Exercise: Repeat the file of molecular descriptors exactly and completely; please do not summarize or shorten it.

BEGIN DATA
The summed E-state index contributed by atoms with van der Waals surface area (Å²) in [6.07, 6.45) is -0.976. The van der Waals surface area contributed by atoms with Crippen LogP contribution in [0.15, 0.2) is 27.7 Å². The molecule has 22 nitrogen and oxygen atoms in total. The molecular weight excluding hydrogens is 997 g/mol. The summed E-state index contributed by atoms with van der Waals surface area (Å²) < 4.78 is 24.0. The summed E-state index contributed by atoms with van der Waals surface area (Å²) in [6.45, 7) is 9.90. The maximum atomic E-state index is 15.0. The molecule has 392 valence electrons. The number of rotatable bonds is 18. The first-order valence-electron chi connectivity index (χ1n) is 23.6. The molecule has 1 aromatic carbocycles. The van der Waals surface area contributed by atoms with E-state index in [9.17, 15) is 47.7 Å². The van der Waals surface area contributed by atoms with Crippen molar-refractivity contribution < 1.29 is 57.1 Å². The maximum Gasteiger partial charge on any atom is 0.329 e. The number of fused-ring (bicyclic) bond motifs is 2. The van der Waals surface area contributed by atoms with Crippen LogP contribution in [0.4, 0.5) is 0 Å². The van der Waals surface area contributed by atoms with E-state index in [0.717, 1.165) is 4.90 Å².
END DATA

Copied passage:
The summed E-state index contributed by atoms with van der Waals surface area (Å²) in [6.07, 6.45) is -0.976. The van der Waals surface area contributed by atoms with Crippen LogP contribution in [0.15, 0.2) is 27.7 Å². The molecule has 22 nitrogen and oxygen atoms in total. The molecular weight excluding hydrogens is 997 g/mol. The summed E-state index contributed by atoms with van der Waals surface area (Å²) < 4.78 is 24.0. The summed E-state index contributed by atoms with van der Waals surface area (Å²) in [6.45, 7) is 9.90. The maximum atomic E-state index is 15.0. The molecule has 392 valence electrons. The number of rotatable bonds is 18. The first-order valence-electron chi connectivity index (χ1n) is 23.6. The molecule has 1 aromatic carbocycles. The van der Waals surface area contributed by atoms with E-state index in [9.17, 15) is 47.7 Å². The van der Waals surface area contributed by atoms with Crippen molar-refractivity contribution < 1.29 is 57.1 Å². The maximum Gasteiger partial charge on any atom is 0.329 e. The number of fused-ring (bicyclic) bond motifs is 2. The van der Waals surface area contributed by atoms with Crippen LogP contribution in [0.4, 0.5) is 0 Å². The van der Waals surface area contributed by atoms with E-state index in [0.717, 1.165) is 4.90 Å².